Sari-Sari Filipino Cuisine
347 Lancaster Street West,
Kitchener, ON N2H 4V4
Filipino food is making its culinary mark in our region. The cooking has a bit of history here, and its popularity is growing.
J & P Filipino Grocery Store has been a long-serving purveyor. At the back of the tightly packed corner store at the corner of Madison Avenue and Courtland Avenue in Kitchener is a hot table serving a variety of lunches for under $10 and baked goods such as pandesal and hopie monggo. They also prepare banquet orders.
Elsewhere, Nuestro 88 Restaurant in the Deer Ridge neighbourhood blends Filipino with Latin ingredients, via Manila-born chef Paul Masbad and Nicaraguan-born wife Evelyn; there’s also Rosels’ Flavours for Life, Rosel De Guzman’s catering operation based at The Courtyard Kitchens: both add to the growing interest of the cuisine.
This past May, Sari-Sari Filipino Cuisine opened on Lancaster Street, providing another layer of flavour.
A family-run business – six members to be exact – the food operation has been here for decades, primarily in catering and participating in multicultural festivals both in Kitchener and Guelph.
Their bricks-and-mortar operation, near Lancaster Plaza and just about at Union Street, was slated to open last year but was delayed. And then the pandemic hit earlier this year.
They kept calm and carried on, and their small shop with a good-sized patio has been increasingly busy filling take-out orders as they meet a long-standing goal.
“Our family has been doing festivals and catering in Kitchener-Waterloo, Cambridge and Guelph for more than 20 years,” according to Ylynne Enriquez. “It’s always been a dream to open a restaurant. We have a loyal following in the local Filipino community that has supported us, so we took the step.”
Slowly but surely, their cooking has been reaching other food lovers in the past several months.
The family’s history reaches to Balanga, the capital of the province of Bataan. Edwin Enriquez, Ylynne’s father, and brother Kyle are chef and sous chef, respectively. Mom Jeanette, older sister Yvette and younger brother Enrico all have various duties from kitchen prep, ordering and front-of-house service.
Filipino food, by nature of the geographic location of the Philippines, an archipelago of thousands of islands amidst the South China Sea and the Philippine Sea and between China and Australia, is a confluence of indigenous cultures and other cultures (colonial and otherwise) such as Spanish and Chinese.
In the Philippines, a “sari-sari” neighbourhood store, a phrase that refers to “variety” in the Tagalog language, is an important element of Filipino neighbourhoods. “Our food focusses on the Filipino cuisine that would typically be sold at a sari-sari store,” Enriquez says.
That includes quite a bit of pork, rice and draws on the gustatory wonders of grilling and barbecue techniques, some of which you will find on the restaurant’s steam table.
“It’s a good example of a fusion cuisine because we mix Spanish, Chinese, Malay and even Western influences as well,” Enriquez notes.
The several dishes I’ve sampled are defined by an appealing balance of sweet, salty and sour flavours, though it is not always a spicy-hot style of cooking.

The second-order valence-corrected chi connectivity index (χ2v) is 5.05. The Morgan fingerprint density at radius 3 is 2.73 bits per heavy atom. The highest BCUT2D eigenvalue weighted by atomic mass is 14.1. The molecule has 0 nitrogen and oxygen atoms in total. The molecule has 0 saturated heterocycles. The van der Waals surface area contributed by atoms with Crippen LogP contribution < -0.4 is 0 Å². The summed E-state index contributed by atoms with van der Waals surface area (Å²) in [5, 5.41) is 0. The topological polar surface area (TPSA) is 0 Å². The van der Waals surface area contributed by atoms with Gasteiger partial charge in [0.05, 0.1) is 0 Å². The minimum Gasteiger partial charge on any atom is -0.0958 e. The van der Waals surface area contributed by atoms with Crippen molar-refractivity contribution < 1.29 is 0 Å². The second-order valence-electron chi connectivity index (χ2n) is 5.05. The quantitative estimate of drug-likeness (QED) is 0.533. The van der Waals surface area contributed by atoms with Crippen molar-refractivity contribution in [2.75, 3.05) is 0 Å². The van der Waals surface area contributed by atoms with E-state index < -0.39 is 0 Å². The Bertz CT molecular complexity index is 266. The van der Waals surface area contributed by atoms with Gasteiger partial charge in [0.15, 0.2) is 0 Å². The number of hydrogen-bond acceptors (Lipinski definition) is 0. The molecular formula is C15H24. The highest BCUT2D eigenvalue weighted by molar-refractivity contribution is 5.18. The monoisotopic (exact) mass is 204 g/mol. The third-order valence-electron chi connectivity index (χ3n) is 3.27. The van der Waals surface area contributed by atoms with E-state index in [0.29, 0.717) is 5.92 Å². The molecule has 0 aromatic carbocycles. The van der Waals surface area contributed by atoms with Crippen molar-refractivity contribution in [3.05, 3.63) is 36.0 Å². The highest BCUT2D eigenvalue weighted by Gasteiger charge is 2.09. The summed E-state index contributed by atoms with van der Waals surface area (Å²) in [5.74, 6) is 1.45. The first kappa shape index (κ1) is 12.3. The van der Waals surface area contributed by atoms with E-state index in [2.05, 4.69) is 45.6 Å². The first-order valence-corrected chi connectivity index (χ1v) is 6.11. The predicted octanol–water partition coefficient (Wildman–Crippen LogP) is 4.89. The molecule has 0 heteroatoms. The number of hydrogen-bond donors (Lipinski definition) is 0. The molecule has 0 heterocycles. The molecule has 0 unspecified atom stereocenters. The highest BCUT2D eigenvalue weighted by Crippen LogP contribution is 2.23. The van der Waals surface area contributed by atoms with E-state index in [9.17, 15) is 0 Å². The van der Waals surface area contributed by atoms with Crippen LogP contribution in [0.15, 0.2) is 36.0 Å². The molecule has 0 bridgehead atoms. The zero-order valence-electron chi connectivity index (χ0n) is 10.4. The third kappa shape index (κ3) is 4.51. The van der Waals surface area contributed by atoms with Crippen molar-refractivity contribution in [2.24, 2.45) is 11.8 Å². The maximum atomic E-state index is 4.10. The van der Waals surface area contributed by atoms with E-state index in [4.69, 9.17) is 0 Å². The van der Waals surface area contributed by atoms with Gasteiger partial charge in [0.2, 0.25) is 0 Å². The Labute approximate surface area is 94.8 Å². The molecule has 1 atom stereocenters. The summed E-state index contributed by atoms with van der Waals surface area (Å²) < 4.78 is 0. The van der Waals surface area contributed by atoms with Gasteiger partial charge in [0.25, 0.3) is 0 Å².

You’ll recognize the basics of lumpia – a long, skinny and crispy spring roll with seasoned pork and vegetables and sweetish dipping sauce; less familiar but quite delicious is turon, a deep-fried dessert spring roll packed with an interesting combination of saba banana (an important banana cultivar native to the Philippines) and jack fruit.
“There’s so much more that the cuisine offers, and we will be serving that in the future,” Enriquez adds. “Crispy deep-fried pork belly is made in a lot of Asian cultures, but the Filipino cooking method is different.”
Filipino cooking includes noodles, pork or chicken stews, the latter adobo dishes characterized by a vinegar element that’s eaten with rice. “Bicol Express,” named for a train run in the Philippines is one of the more spicy dishes served as a special: it’s pork stew with coconut milk and chile peppers.
Ginisang munggo is mung bean soup with vegetables, pork and shrimp; beef mechado is a stew of potatoes, red peppers and tomato sauce. “It’s an example of Spanish influence,” says Enriquez.
While the cuisine has been simmering somewhat quietly in the background among the various and delicious food cultures of Waterloo Region, Filipino cooking has started to come into its own and take its place at the local table.
That’s come about with the determination and support of the Filipino community, especially during the pandemic, according to Enriquez. “It’s been a long journey,” she says. “We’ve worked hard and have learned how to persevere.”
But part of the success has also been people outside of the Filipino community discovering and embracing the food that the Enriquez family cooks: that fact has been a highly satisfying evolution, according to Enriquez, and one that is helping the business grow.
“They’ve really warmed our hearts. They’re learning about the food and some are even starting to learn the language from the menu when they order,” she says.
“They want to know the culture as they taste the different foods.”